It’s been seven weeks since I last slipped the surly bonds of Saint Albans district, a brief walk in the new plantation at Heartwood being the height of my ambition since then. I love watching cities disappear behind me on trains and plains, even on the small stage of England. So I’m getting a bit delirious walking the same leafy avenues, looking out at the same tarmac and streetlights, and seeing the same few people locked in their own boxes. I’m missing hugging my friends, I’m missing the crowds of London, and I’m missing pub gardens like crazy. I’m even missing Thameslink. Okay, no, I lied about that one.
Yesterday was the 75th Anniversary of Victory in Europe, aka VE day (8th May 1945), an event which I’m trying to mentally re-evaluate. I have a knee jerk aversion to flag-waving and to the cult of nostalgia about the Second World War. People romanticising Britain’s past unity have to overlook so much (Empire, xenophobia, the class system, snobbery, spam) in order to inhabit these moth-eaten, pack-up-your-troubles, hang-up-the bunting, Keep-Calm-And-Carry-On fantasies.
Having said that, I know that this attitude is itself partial and distorted. I had one grandfather in Egypt during the campaigns against Rommel- he died when I was still a child, but I still faintly remember him singing some dubious wartime songs to me, and my dad giving me some context. He later ended up in Beirut, which by all accounts he loved. My other grandfather was a civil engineer who planned the dynamiting of bridges during the war; after it finished, he worked in Burma, managing Japanese prisoners of war, finding some limited common ground with them through gardening projects. Meanwhile on the Home Front, one of my grandmothers worked in payroll for the army down on the south coast.
VE Day celebrates the destruction of perhaps the cruelest regime in human history, and the freedom not only of Brits but French, Belgian, Italian and (briefly) Yugoslav, Polish and Czech citizens, not to mention those who survived the horrors of the concentration camps. It honours the sacrifice of ordinary British men and women who died, who lost loved ones, who were injured or suffered deprivations in the complicated fight against a monstrous ideology. Although their Britain wasn’t my Britain, I couldn’t be here writing this without them. So I shouldn’t have this attitude.
Nonetheless, England has spent the last few years navel-gazing over Brexit, becoming more and more blinkered in its outlook, and more focussed on its own myths and preoccupations. The COVID-19 crisis, by literally restricting our horizons, has sharpened this inward gaze. I’m increasingly worried that journalism doesn’t cover the outside world in much depth, and our politics seems more narrow and nationalistic than ever. We’re lurching towards a hard Brexit with no trade deal, and virtually nobody is paying attention. So while I appreciate the honest impulse, I’m uncomfortable seeing houses everywhere festooned British flags, with wartime tea sets on mowed lawns in front. The next time we celebrate VE day, it should be a more consciously international affair, a cultural festival in which soldiers and civilians from across Europe meet and share stories. It could be held in a different capital across the continent each year. Maybe they can even play a game of footy.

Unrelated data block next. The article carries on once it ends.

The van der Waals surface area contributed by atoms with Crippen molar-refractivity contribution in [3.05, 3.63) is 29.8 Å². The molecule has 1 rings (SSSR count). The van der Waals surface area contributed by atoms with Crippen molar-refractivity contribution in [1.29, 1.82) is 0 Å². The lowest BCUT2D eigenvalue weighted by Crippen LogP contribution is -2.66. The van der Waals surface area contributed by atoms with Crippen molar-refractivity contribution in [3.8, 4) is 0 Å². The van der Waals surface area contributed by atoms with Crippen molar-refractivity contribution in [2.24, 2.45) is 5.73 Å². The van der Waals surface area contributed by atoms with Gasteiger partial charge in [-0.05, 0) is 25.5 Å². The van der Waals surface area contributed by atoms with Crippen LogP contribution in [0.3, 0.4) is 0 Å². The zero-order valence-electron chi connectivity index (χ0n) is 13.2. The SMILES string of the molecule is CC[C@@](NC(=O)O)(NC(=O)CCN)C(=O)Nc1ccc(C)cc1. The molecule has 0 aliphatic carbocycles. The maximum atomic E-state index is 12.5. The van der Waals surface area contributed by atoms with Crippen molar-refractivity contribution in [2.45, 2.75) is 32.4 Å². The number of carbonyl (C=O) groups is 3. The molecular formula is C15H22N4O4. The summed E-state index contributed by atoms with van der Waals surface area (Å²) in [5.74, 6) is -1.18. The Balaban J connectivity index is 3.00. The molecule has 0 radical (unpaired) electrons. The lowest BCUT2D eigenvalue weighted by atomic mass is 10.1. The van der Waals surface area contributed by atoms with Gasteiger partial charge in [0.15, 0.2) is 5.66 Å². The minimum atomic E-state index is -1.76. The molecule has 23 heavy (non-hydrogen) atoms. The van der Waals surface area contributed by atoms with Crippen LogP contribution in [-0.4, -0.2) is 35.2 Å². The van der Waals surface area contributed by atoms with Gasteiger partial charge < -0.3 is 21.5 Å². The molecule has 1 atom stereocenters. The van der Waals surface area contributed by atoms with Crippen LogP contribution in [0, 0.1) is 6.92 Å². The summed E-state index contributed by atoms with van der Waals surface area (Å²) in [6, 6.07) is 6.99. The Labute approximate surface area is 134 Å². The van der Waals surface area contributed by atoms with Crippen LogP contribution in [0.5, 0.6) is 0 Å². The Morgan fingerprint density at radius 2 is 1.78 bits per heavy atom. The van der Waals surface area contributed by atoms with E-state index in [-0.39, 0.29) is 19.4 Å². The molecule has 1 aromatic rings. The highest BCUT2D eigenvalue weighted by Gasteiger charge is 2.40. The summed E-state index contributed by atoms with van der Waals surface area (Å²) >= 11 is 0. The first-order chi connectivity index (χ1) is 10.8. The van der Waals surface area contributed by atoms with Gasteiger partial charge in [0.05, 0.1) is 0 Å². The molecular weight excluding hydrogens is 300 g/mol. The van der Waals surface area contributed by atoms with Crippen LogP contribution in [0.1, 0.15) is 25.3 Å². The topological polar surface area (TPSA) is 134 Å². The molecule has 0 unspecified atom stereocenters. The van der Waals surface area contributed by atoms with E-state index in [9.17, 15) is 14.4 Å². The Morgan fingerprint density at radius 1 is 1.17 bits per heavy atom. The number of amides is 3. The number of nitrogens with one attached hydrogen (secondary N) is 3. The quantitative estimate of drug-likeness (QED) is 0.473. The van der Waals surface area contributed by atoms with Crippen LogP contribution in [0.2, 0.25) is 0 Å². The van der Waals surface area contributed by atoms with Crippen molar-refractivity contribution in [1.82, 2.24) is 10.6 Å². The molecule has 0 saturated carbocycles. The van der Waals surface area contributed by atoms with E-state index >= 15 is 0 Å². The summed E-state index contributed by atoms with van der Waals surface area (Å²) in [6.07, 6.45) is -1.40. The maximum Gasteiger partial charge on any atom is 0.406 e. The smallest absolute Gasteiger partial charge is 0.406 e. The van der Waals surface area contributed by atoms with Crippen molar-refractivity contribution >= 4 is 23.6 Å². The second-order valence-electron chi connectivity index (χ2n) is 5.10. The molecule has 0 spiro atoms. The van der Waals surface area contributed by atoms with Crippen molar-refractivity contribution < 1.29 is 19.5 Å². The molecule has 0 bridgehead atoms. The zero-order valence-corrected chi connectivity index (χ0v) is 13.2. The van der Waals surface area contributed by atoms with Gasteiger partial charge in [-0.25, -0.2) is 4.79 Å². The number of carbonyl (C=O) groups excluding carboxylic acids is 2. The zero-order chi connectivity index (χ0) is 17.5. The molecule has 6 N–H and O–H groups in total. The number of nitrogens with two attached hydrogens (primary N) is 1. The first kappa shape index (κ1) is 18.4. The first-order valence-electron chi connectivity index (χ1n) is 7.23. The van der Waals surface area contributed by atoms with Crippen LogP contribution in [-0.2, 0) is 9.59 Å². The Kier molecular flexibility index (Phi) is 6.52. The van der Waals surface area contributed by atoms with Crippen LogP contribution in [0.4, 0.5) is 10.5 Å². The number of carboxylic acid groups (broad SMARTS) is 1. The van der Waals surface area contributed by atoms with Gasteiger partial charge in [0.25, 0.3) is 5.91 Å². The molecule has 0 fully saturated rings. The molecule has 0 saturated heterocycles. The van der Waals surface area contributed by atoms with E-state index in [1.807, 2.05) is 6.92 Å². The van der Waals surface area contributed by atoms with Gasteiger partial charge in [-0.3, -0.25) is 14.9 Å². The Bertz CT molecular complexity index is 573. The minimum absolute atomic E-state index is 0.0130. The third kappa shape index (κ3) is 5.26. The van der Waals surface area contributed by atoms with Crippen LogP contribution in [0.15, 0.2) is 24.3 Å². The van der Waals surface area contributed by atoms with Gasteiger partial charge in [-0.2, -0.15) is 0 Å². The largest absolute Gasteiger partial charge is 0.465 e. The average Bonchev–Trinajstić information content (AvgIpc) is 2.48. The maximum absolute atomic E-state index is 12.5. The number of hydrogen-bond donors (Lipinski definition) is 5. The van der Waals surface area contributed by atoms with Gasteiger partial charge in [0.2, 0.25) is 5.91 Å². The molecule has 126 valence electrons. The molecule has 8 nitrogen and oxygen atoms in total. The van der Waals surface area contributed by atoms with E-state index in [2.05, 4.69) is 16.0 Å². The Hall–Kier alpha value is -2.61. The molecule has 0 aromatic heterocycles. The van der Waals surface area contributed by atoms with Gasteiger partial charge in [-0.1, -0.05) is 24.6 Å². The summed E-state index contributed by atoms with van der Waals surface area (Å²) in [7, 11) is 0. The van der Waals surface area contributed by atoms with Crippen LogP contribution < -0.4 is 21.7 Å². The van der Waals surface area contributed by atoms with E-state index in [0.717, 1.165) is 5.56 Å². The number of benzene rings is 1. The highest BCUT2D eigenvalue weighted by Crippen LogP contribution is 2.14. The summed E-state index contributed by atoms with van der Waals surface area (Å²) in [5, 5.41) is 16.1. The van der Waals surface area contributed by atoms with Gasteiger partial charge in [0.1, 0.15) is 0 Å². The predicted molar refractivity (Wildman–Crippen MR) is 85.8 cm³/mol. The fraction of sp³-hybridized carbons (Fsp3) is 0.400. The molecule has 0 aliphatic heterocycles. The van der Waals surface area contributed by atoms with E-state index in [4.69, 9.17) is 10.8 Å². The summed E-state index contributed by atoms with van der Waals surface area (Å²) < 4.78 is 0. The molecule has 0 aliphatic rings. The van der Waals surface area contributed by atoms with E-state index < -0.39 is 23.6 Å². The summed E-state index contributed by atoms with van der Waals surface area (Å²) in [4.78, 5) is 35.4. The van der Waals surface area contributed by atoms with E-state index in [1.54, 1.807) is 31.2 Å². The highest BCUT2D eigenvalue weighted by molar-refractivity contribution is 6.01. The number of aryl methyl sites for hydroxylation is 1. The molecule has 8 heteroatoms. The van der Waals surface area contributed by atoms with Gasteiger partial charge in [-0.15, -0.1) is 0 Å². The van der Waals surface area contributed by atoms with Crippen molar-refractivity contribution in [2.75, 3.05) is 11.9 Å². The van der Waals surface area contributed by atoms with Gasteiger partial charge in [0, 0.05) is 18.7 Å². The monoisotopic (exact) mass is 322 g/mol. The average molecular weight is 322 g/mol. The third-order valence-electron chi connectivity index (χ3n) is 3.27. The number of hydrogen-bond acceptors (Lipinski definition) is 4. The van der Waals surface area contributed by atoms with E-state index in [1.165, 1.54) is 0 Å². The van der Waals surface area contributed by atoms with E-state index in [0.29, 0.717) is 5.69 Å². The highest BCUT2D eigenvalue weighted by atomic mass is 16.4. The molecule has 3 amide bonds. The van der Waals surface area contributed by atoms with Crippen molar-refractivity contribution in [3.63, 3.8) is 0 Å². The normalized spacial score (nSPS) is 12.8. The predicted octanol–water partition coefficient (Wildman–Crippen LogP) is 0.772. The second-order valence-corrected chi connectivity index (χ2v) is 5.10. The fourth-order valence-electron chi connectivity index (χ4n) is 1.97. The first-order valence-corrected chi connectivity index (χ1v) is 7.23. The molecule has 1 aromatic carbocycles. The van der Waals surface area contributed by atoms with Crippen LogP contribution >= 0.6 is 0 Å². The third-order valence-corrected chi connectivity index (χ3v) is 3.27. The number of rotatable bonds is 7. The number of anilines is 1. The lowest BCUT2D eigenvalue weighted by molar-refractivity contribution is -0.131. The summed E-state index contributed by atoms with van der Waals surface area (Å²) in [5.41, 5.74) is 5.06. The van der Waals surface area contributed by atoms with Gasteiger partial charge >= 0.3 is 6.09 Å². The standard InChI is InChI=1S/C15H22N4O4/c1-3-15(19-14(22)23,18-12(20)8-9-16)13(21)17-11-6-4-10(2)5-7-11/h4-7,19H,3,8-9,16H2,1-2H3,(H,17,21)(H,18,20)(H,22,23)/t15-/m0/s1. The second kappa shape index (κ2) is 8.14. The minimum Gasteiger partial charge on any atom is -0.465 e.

Bank Holiday Blues
Meanwhile, there are little signs that cracks are showing in the lockdown. The roads are getting gradually busier. Every now and then, you see a group of young people sauntering past, although to be fair they’re still few and far between here in the button-down Home Counties. Saint Albans may be square, but I guess when you’re saving lives in a pandemic, that turns into a superpower.
All of this is made harder by the weather, which is cartoonishly good. Anyone who has ever heard of the British Isles knows that we are not famous for consistent weather conditions. So the endless vistas of golden sunshine are making me suspect the intervention of one or other of humanity’s various trickster Gods1. I know this is a sentiment never before expressed in my homeland, but I hope it rains next Bank Holiday Weekend.
I think not knowing the new normal is the hardest. Unless you have a difficult home life, most people can manage a couple of months behind closed doors; but not knowing when we can go to the cinema or the pub or the theatre again, that denial of basic anticipation is draining. Nearly everyone I speak to is less productive than they’ve expected- faced with an endless expanse of time at home, they’re not learning the clarinet or designing an app or writing a coronavirus bildungsroman. Instead, they’re slumped in front of Tiger King. It’s paradoxical, but most people need limits on their free time if they’re going to spend it productively. I’ve had an idea for a novella, and planned out a few chapters, but it’s so hard to start writing.
So here we are. Seven weeks into lockdown, I’m about to go out for another walk in the permanent summer. I know that I’m incredibly lucky to live somewhere leafy, clean and safe, and I know that nurses are risking their lives every days to save lives. But despite the promises of a quick recovery, I’m almost certain that our economy will look radically different in a couple of years time. I’m increasingly doubtful that there’s a ‘normal’ for us to go back to, or that we even want to go back there. I suppose now’s as good a time as any to start addressing climate change, overwork and global inequality. I’m just scared of what we’re going to lose in the flood.
1- until very recently, I thought Loki was the trickster God, but it turns out the concept is durable and widespread- there are trickster gods from Arizona to the Balkans, Nigeria to Victoria. The idea that ‘the Gods must be fucking with us’ seems to be intrinsic to the human experience.